Record U.S. exports of liquefied petroleum gas are spurring StealthGas Inc. to redeploy tankers as far as 13,500 miles to take advantage of one of the few capacity shortages in global shipping.
The owner with the most LPG carriers will have 25 percent of its fleet in the Americas by December, from about 15 percent now, Chief Executive Officer Harry Vafias said in an interview. The surge in cargoes of the fuel used in stoves and lighters is exceeding the supply of ships from the Gulf of Mexico to markets in South America and the Caribbean, he said. Shares of Athens-based StealthGas will climb 11 percent within a year, based on the average of three analyst estimates compiled by Bloomberg.
While the U.S. is producing the most crude in two decades, the government only allows exports of refined products, boosting demand for vessels hauling everything from gasoline to butane to propane. The nation’s LPG shipments rose 33 percent in 2012, Energy Department data show. StealthGas tankers pressurize gas into liquid form for shipping and the U.S. Coast Guard ruled such vessels safe for domestic ports in June, Vafias said.
“A huge new market just opened up for us,” he said in a March 27 interview. “Until June last year, the U.S. wasn’t even in our math, and all of a sudden that changed. In and around the U.S., there are no pressure ships available.”
Shares of StealthGas, which has a fleet of 37 carriers, gained 95 percent to $11.60 in the past year and will advance to $12.83 within 12 months, the estimates show. The company will report a 7 percent gain in net income to $25.9 million this year and $33 million in 2014, predictions compiled by Bloomberg show.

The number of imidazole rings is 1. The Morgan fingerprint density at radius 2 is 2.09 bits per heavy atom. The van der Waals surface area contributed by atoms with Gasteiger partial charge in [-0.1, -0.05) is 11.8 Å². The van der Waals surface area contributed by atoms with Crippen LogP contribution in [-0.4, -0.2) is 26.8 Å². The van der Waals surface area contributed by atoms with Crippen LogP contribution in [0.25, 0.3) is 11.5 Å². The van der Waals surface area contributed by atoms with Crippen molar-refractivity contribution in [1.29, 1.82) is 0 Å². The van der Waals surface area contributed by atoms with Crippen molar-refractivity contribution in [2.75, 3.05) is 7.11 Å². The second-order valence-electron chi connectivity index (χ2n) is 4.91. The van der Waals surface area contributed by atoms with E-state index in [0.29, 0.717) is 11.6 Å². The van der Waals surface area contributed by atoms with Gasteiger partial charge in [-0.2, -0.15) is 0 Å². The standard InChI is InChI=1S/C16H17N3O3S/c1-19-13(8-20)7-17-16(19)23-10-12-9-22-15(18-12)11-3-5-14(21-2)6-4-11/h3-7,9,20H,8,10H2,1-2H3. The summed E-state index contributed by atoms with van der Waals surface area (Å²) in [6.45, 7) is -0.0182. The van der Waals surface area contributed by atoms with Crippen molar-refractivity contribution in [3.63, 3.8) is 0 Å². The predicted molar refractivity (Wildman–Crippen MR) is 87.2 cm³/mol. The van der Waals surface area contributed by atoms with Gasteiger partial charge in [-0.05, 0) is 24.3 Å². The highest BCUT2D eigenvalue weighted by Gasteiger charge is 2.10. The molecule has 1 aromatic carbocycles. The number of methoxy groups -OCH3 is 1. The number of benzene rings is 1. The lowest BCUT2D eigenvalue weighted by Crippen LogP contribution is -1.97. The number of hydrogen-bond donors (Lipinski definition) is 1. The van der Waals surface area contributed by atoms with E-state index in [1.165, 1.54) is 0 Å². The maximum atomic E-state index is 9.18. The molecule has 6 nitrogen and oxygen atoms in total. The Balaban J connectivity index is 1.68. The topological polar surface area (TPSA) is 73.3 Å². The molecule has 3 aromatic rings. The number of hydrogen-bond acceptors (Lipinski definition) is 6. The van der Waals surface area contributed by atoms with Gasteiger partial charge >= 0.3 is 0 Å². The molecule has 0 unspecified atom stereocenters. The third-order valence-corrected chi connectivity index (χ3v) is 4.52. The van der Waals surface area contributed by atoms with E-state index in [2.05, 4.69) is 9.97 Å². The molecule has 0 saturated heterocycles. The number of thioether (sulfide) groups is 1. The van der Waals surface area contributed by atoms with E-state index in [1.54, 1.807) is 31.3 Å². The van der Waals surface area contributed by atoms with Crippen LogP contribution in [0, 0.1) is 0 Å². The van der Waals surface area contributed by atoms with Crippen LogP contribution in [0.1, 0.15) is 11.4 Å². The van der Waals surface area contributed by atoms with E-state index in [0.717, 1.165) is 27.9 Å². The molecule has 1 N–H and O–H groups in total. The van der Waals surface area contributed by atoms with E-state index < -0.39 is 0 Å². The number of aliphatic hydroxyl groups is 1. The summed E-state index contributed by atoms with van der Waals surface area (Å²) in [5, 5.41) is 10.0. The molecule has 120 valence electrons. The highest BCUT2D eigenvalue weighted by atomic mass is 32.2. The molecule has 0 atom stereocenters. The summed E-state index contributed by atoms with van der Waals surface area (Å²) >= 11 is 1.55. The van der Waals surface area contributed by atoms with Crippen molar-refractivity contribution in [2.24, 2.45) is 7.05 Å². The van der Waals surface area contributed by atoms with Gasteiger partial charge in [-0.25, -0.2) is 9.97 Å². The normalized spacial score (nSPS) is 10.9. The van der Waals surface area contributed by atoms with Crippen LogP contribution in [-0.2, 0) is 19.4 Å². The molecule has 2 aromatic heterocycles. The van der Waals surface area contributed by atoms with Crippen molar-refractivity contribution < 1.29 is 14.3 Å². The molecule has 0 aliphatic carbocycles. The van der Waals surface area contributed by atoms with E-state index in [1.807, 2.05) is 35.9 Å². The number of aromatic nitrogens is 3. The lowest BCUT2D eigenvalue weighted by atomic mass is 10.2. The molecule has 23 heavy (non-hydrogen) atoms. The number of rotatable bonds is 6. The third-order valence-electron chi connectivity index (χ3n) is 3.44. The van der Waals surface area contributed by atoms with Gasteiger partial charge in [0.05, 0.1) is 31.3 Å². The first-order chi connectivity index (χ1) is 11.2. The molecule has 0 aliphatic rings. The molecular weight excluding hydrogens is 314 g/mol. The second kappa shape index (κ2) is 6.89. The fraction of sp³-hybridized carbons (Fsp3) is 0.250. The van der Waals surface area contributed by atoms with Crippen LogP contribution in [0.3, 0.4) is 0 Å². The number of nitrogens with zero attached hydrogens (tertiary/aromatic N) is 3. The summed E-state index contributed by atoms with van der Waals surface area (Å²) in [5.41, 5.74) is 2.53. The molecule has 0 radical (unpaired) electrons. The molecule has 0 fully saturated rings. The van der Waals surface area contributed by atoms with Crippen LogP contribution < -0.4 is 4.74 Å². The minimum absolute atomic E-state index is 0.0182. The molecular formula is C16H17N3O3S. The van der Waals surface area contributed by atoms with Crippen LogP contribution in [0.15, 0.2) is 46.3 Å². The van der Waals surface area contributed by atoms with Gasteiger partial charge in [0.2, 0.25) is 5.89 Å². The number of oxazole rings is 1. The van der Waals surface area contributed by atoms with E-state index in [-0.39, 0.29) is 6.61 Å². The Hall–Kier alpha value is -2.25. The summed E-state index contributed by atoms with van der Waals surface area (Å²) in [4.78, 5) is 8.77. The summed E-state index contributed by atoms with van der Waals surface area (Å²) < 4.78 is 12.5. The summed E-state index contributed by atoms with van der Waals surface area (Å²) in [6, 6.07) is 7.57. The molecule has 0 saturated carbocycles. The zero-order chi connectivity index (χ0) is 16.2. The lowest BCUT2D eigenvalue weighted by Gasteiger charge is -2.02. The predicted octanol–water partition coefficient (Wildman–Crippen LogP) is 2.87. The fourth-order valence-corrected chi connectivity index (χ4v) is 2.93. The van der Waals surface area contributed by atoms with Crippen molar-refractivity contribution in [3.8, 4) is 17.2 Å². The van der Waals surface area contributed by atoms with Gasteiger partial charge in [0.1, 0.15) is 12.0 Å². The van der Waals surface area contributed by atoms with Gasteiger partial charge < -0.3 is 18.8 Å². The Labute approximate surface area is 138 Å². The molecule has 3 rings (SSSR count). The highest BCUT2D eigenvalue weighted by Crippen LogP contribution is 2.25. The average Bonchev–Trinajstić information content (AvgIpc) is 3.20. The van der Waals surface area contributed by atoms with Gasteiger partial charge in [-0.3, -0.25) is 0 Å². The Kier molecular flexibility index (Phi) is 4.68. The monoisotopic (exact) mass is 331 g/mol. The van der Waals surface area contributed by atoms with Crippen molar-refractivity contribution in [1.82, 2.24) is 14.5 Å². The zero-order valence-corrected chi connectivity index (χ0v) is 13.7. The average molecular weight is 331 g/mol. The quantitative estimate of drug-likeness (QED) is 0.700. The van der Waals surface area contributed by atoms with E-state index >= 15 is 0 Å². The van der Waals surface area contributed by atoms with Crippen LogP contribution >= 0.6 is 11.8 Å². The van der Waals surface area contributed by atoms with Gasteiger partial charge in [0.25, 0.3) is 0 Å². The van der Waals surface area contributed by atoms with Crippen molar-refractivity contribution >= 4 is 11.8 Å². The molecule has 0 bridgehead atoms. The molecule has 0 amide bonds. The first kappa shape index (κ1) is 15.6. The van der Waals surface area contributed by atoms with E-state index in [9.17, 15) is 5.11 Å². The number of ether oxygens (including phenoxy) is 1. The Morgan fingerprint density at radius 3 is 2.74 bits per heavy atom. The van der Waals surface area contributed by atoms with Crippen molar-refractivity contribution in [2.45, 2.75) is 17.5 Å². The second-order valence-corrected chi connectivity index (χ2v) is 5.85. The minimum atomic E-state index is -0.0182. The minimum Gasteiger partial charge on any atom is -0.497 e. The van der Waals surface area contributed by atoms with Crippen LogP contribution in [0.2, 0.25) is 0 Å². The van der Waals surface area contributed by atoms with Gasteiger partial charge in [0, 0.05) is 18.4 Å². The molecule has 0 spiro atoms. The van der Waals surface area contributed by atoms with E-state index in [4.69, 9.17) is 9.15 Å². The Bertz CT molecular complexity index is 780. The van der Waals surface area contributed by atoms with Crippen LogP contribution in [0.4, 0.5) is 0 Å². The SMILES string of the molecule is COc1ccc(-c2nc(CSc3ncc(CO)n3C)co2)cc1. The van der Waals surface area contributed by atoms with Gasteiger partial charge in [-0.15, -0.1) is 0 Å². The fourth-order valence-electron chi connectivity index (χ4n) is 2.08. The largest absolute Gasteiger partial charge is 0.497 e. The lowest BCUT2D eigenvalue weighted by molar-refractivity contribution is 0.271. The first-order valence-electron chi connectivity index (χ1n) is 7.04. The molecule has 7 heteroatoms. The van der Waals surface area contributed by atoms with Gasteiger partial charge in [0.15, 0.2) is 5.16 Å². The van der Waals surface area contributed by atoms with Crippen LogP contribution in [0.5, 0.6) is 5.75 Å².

StealthGas operates 33 fully-pressurized vessels that can haul 3,200 to 7,500 cubic meters of LPG, giving it a 14 percent market share, company data show. Rates for ships with a 5,000-cubic-meter capacity climbed 5.3 percent to $300,000 a month since October, according to London-based Clarkson Plc, the world’s largest shipbroker. The owner also has four semi-refrigerated vessels that use a combination of cooling and pressure to keep cargoes in liquid form.
Most of the company’s tankers are less than 10 percent of the size of so-called Very Large Gas Carriers, the biggest of which can as much as 50,000 tons. Owners of the bigger ships include closely held BW Group Ltd., based in Hamilton, Bermuda.
Wilbur Ross, the billionaire founder of WL Ross & Co., is among those building up merchant fleets after shipping rates collapsed in 2008 because of the global recession. He now controls about 30 percent of the worldwide fleet of Handymax LPG carriers, which are about halfway between the biggest and smallest gas carriers, he said in an interview March 28.
Annual LPG shipments from the U.S. will reach 12 million metric tons in 2015, more than doubling in two years, Clarkson Capital Markets estimates. That compares with about 41 million tons from the Persian Gulf by 2016, from 34 million tons in 2011, the unit of Clarkson Plc predicts.